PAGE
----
I also feel that when someone is spending almost £50 [$80] on a small specialist tool they are entitled to expect more in the way of included material than they are currently getting. When sending out my smartHinges, [costing less] customers get a full two page set of clear instructions, advice and other information, including a plan of the setup needed to install the hinges. Also there is a link to a much more in-depth set of instructions and I plan to have a feedback page. Consequently I am currently working on a webpage for this jig with a far fuller set of instructions, advice and so on, to which I will direct all who purchase the jig from me.


Whilst the exclusion of any reference to me in the included material seems mean-spirited and self-serving [and that is certainly a justifiable perception if deliberate] I acknowledge that it is more likely the result of thoughtlessness, lack of communication, too many people being involved, or some other minor failing that is common in big organisations. But even that is unacceptable in view of the importance I have clearly attached to this.


With regard to the promotion of this, will it be offered in all the usual places that the Veritas range, and the corner chisel, is offered? The Brimarc catalogue, for instance, and Axminster? And is it your intention that I be credited as the designer? In UK I believe that connecting this jig with my name will be a benefit. If you persist with your policy not to associate your products with specialists in this or that field then I believe you are limiting potential sales. And remember, mine is NOT being offered as a Veritas product – so, as I’ve mentioned before, you are presumably free to ‘admit’ that it was designed by someone else.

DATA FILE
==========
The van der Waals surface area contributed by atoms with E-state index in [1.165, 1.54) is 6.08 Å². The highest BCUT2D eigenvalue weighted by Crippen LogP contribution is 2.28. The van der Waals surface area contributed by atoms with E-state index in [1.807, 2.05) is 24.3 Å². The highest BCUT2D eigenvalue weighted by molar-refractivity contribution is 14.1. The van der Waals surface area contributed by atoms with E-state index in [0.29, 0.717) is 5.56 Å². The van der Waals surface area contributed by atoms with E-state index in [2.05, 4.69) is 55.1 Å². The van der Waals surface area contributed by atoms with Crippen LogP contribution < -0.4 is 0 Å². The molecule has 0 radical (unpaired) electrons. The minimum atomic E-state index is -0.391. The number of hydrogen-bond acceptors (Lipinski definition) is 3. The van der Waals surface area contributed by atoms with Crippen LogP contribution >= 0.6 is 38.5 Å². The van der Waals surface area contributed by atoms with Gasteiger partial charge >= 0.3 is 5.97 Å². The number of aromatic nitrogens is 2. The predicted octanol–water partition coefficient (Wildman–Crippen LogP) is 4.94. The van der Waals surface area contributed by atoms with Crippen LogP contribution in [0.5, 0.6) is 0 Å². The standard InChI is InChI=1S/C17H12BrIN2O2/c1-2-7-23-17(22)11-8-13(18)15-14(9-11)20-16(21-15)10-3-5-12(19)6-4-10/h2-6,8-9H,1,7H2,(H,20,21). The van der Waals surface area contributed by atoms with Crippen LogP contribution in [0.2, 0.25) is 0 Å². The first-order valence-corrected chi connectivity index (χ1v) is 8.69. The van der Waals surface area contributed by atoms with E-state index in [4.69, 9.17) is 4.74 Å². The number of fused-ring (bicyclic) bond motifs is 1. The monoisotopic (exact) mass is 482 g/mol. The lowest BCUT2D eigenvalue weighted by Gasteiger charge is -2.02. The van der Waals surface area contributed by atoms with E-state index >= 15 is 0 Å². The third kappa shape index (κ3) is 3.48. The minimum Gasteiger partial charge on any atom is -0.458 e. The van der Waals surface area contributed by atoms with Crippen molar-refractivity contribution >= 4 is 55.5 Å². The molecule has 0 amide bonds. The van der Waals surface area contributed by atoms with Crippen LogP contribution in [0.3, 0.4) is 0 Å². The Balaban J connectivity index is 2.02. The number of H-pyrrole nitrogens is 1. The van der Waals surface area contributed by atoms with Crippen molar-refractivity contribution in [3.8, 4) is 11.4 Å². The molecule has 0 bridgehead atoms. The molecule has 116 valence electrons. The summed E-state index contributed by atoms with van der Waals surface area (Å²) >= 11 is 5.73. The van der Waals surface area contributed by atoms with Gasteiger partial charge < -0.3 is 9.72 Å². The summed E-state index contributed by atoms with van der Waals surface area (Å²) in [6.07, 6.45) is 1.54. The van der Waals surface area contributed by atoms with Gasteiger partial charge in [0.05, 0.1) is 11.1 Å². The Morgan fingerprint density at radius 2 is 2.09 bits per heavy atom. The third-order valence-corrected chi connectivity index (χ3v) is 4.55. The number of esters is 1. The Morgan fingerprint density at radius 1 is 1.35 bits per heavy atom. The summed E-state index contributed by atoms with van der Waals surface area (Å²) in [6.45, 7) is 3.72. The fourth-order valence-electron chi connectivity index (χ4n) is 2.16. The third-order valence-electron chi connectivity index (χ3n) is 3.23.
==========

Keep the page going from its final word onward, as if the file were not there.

Incidentally, the fact that the original corner chisel on which this jig is based is on the Veritas site, and the new jig is on the Lee Valley site, with no connection made between them, will make no sense to anyone and is simply self-defeating.


Also, this product was almost impossible to find on the Lee Valley site – and I know it’s there! It’s in the new products category, of course, but presumably that will only last for a short time. Then you have to look in the speciality chisels category, but would anyone be looking there for this? The only other way to track it down is to know enough to try the “Project Supplies” category, then be persistent enough to go on to the “More project topics” category. Then, after seeing that there is nothing listed under the “Box Making Decoration” category, you need to be able to pick out that there is an “Inlay and Veneering” link under the “Miscellaneous Supplies” sub-heading.


I realise that you have a lot of products to categorise on this site, so all the more reason to put this jig where it belongs, and where people might actually find it – alongside the corner chisel on the Veritas site. This was never going to be a huge seller, but it is surely in everyone’s interest to promote it as positively as possible …


Is there any mileage in offering the jig without the chisel to customers who already own the chisel? – it would certainly make sense.


I am an established and widely respected craftsman working in a specialist area and an association with me would surely help this product sell, certainly in UK. I will certainy be doing everything I can to promote this jig, and particularly my own direct sales. Consequently, and in line with Wally Wilson’s email last week which states ‘You are welcome to make use of your media contacts’ I have contacted all the relevant UK woodwork magazines, making it clear that, although manufactured by Veritas, I am the designer – and asking that they also make this clear in their reviews/coverage. Derek Jones has already done just this in his … and reviews will appear in Furniture & Cabinetmaking and all other magazines in due course. I will also be in touch with my contacts at the various US magazines.